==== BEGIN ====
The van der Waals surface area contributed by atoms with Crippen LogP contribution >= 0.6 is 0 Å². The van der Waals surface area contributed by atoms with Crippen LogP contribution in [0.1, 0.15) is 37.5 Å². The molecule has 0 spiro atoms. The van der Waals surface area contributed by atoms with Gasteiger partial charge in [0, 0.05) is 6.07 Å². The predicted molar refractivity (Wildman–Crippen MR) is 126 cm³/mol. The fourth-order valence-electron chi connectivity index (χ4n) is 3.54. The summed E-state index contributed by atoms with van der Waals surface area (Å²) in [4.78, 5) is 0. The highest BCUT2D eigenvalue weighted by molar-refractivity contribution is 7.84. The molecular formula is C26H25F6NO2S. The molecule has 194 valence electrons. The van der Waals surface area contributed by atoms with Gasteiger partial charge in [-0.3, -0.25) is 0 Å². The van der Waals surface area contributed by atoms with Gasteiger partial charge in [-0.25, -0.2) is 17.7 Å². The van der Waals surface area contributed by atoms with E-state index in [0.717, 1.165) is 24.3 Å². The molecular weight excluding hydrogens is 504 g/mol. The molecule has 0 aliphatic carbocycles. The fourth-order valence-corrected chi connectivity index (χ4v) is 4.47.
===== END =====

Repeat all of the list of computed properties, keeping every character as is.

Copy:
The van der Waals surface area contributed by atoms with Crippen LogP contribution >= 0.6 is 0 Å². The van der Waals surface area contributed by atoms with Crippen LogP contribution in [0.1, 0.15) is 37.5 Å². The molecule has 0 spiro atoms. The van der Waals surface area contributed by atoms with Gasteiger partial charge in [0, 0.05) is 6.07 Å². The predicted molar refractivity (Wildman–Crippen MR) is 126 cm³/mol. The fourth-order valence-electron chi connectivity index (χ4n) is 3.54. The summed E-state index contributed by atoms with van der Waals surface area (Å²) in [4.78, 5) is 0. The highest BCUT2D eigenvalue weighted by molar-refractivity contribution is 7.84. The molecular formula is C26H25F6NO2S. The molecule has 194 valence electrons. The van der Waals surface area contributed by atoms with Gasteiger partial charge in [-0.3, -0.25) is 0 Å². The van der Waals surface area contributed by atoms with Gasteiger partial charge in [-0.25, -0.2) is 17.7 Å². The van der Waals surface area contributed by atoms with E-state index in [0.717, 1.165) is 24.3 Å². The molecular weight excluding hydrogens is 504 g/mol. The molecule has 0 aliphatic carbocycles. The fourth-order valence-corrected chi connectivity index (χ4v) is 4.47.